OPINION: The Super Smash Brothers revolution

By Eli Venarske, Guest Contributor

The character “Captain Falcon” from the video game Super Smash Brothers. Illustration by Kayln Giesecke

There is a serious issue hiding in the underground culture of our school that must be addressed in order to preserve our integrity. As we all know, video games and video game usage have been on the rise in recent years, which correlates conveniently with the rise of violence in the United States. Clearly, this correlation is not a coincidence, unlike the rise of the population during the same time frame. Some video games do not directly insight violence, and others are even a little educational. 

However, the type of game that has taken hold of a number of students at Prep is more devious: the “fighting” game. The Sentry’s own Grandpa Sel put it plainly when he said, “You know what’s wrong with [the Youth] these days? Everyone is obsessed with death.” I am here to suggest that this obsession with death is closely associated with video games. 

The Super Smash Brothers series by Nintendo has been perverting the minds of millions since it was first released on the Nintendo 64 back in 1999. It started off somewhat innocent, featuring low-resolution models of household Nintendo names like “Mario” and “Donkey Kong.” However, in subsequent versions of the game, more violent characters were introduced. For example, in Super Smash Brothers Brawl (2008), the violent character “Solid Snake” from the Metal Gear series was added to the roster, and with him came missiles, grenades, and a choke-hold move. Predictably, cases of small children choking out other small children spiked in the US immediately after. 

More recently, the first character with an actual gun (not a lazar or peanut gun) was added to Super Smash Brothers Ultimate (2018), this past April. “Joker” from the Persona series inflicts damage by poking with an enormous knife and shooting actual bullets out of an actual gun. Other violent characters introduced include Bayonetta from Bayonetta in Super Smash Bros. Melee (2001) and Pichu from Pokemon in Super Smash Bros. for Nintendo 3DS and Wii U (2014). The developers of Smash have also added innocent characters such as “Pac Man” in 2014 and “Banjo and Kazooie” earlier in 2019 to try to make it seem as though the game is kid-friendly. They aren’t fooling us.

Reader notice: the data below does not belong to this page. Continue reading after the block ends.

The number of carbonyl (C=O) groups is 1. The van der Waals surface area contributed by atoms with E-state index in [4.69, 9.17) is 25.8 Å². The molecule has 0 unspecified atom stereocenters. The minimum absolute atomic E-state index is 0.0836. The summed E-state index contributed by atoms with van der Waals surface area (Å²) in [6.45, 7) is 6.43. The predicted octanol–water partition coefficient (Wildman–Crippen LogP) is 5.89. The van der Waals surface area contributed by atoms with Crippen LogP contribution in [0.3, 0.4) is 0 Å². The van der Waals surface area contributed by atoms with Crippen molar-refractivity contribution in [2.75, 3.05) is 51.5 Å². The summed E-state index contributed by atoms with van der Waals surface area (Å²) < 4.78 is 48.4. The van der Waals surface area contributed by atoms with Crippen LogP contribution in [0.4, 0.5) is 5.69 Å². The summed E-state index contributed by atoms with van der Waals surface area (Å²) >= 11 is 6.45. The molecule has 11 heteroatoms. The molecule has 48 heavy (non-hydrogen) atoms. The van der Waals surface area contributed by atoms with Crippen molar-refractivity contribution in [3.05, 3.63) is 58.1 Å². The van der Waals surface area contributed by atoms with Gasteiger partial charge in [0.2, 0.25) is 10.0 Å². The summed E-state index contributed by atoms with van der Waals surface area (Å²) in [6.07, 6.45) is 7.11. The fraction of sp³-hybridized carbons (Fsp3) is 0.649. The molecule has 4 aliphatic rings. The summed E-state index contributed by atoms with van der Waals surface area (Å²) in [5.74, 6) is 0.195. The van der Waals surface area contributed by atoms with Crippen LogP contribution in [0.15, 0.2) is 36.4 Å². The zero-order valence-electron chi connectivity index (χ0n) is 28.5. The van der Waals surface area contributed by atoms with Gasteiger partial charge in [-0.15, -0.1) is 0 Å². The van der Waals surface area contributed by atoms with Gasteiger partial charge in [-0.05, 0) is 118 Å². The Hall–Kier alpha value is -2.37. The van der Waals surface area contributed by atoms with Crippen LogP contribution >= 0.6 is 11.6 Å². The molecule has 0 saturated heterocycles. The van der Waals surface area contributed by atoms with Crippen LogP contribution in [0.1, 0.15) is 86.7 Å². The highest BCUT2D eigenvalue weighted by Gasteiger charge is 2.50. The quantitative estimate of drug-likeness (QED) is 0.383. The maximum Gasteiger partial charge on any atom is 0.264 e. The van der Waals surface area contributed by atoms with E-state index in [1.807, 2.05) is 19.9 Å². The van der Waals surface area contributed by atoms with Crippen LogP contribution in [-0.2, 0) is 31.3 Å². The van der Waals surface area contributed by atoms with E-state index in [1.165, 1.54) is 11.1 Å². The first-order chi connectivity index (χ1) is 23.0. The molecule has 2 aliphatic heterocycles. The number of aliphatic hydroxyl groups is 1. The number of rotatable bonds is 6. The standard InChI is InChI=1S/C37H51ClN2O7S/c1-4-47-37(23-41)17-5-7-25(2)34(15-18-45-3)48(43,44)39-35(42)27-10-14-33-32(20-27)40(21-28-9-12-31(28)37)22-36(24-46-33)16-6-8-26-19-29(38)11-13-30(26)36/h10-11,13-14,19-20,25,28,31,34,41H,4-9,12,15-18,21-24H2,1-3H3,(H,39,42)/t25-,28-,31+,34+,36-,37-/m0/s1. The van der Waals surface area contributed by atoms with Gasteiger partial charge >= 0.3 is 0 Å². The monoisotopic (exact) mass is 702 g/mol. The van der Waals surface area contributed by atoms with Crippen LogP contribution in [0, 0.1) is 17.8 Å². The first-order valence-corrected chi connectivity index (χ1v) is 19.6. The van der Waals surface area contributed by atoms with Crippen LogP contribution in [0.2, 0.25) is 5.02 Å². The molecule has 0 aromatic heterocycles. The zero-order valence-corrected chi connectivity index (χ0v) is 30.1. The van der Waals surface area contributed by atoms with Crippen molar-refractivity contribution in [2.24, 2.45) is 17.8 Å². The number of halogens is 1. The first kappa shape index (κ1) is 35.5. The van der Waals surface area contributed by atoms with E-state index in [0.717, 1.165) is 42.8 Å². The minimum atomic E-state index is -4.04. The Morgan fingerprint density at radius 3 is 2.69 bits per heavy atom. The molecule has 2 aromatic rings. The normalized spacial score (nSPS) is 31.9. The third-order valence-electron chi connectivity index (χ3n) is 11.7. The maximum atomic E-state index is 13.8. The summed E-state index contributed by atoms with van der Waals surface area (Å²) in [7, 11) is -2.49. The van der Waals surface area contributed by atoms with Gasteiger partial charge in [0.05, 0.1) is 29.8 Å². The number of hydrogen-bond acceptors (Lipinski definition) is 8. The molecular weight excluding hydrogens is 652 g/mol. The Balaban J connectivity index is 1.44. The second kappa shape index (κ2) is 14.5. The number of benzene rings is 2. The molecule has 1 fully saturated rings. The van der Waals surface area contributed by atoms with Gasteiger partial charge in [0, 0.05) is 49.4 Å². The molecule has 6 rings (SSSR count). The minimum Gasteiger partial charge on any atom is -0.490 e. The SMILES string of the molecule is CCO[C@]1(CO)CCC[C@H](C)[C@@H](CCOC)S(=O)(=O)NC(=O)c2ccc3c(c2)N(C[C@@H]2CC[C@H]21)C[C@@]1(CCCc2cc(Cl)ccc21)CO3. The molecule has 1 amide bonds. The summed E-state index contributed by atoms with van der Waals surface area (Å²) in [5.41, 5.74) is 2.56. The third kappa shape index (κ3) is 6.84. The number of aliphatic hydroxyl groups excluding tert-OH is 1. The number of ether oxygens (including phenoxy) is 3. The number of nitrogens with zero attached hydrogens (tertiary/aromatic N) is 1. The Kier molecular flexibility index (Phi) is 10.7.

It is this very fighting game that has found its place in the student body of the Jackson Prep Senior High. Groups of two or more students gather around a Nintendo Switch at various locations around campus to duke it out each day. Senior Lance Carpenter had this to say on the subject: “I have associated with people I never thought I would get to know through this brutal tradition of beating the ever-loving snot out of people.” According to Lance, a benefit of this subculture is that it creates new friendships. Sure, and certainly gladiators about to be torn to pieces by each other or wild beasts would have been able to find a degree of comradery in their gruesome sport. 

Besides this, some of the other quotes I received from Lance would, to most writers, immediately make him suspect of complete irrationality. I’ve known Lance for over a year now, and I think his hobby of playing Smash has degraded his mind. A wonderful student with world-changing potential has been ground to dust under the millstone of Nintendo. It is common to hear people playing this game exclaim senseless jargon such as “Bowser side B is the most I’ve made anyone laugh in my whole life, playing it makes MEEEEEEEEEEEEEEEEMMMMMMEEEEEEEEEEEEEEESSSSSS” (Lance again) and “Stop SpAmMiNg” (Kalyn Giesecke, 11th). Clearly, the mental capacity of students is severely hindered by the madness of Smash. I fear that if this subculture pseudo-club is allowed to survive at our school, it could do more than corrode minds. It could lead to fist fights, strikes, and anarchy. 

Violent video games are on the rise in the United States and so is physical violence. As always, there’s something we all can do: we can exclude ourselves from participating in and therefore condoning them. We can’t take back the damage that has been done, but like Princess Peach and Daisy’s final smash, we can eat giant peaches or daisies to heal up. I submit that those proverbial peaches and daisies are abstinence and extermination. We must abstain from participating in the modern gladiatorial ring; we must call out and accuse the true source of violence in our society at large and our own school at small: video games.